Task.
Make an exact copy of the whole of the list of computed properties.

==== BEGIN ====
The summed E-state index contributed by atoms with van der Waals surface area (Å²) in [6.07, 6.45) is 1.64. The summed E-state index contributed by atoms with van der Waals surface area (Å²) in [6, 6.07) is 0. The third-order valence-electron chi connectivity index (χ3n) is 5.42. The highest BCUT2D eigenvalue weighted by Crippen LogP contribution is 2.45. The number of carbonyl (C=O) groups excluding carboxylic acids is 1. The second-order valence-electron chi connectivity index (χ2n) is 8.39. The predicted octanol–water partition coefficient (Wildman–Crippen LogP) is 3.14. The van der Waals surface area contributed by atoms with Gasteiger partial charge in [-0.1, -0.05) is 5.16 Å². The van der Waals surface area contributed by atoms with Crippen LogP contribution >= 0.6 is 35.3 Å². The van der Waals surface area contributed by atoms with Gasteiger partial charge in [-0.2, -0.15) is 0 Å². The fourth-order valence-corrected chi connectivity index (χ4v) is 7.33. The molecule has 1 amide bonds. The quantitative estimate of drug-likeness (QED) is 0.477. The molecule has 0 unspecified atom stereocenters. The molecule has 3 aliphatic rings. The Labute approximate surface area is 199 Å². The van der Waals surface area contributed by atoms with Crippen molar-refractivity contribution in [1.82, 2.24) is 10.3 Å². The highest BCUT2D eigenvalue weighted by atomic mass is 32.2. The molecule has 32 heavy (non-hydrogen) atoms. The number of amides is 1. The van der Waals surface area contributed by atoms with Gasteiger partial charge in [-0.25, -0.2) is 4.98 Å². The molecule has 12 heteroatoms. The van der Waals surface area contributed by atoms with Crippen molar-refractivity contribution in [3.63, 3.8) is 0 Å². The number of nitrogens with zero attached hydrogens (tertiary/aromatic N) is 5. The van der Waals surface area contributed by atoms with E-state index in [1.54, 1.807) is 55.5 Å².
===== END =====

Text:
The summed E-state index contributed by atoms with van der Waals surface area (Å²) in [6.07, 6.45) is 1.64. The summed E-state index contributed by atoms with van der Waals surface area (Å²) in [6, 6.07) is 0. The third-order valence-electron chi connectivity index (χ3n) is 5.42. The highest BCUT2D eigenvalue weighted by Crippen LogP contribution is 2.45. The number of carbonyl (C=O) groups excluding carboxylic acids is 1. The second-order valence-electron chi connectivity index (χ2n) is 8.39. The predicted octanol–water partition coefficient (Wildman–Crippen LogP) is 3.14. The van der Waals surface area contributed by atoms with Gasteiger partial charge in [-0.1, -0.05) is 5.16 Å². The van der Waals surface area contributed by atoms with Crippen LogP contribution >= 0.6 is 35.3 Å². The van der Waals surface area contributed by atoms with Gasteiger partial charge in [-0.2, -0.15) is 0 Å². The fourth-order valence-corrected chi connectivity index (χ4v) is 7.33. The molecule has 1 amide bonds. The quantitative estimate of drug-likeness (QED) is 0.477. The molecule has 0 unspecified atom stereocenters. The molecule has 3 aliphatic rings. The Labute approximate surface area is 199 Å². The van der Waals surface area contributed by atoms with Crippen molar-refractivity contribution in [1.82, 2.24) is 10.3 Å². The highest BCUT2D eigenvalue weighted by atomic mass is 32.2. The molecule has 32 heavy (non-hydrogen) atoms. The number of amides is 1. The van der Waals surface area contributed by atoms with Gasteiger partial charge in [-0.25, -0.2) is 4.98 Å². The molecule has 12 heteroatoms. The van der Waals surface area contributed by atoms with Crippen molar-refractivity contribution in [3.63, 3.8) is 0 Å². The number of nitrogens with zero attached hydrogens (tertiary/aromatic N) is 5. The van der Waals surface area contributed by atoms with E-state index in [1.54, 1.807) is 55.5 Å².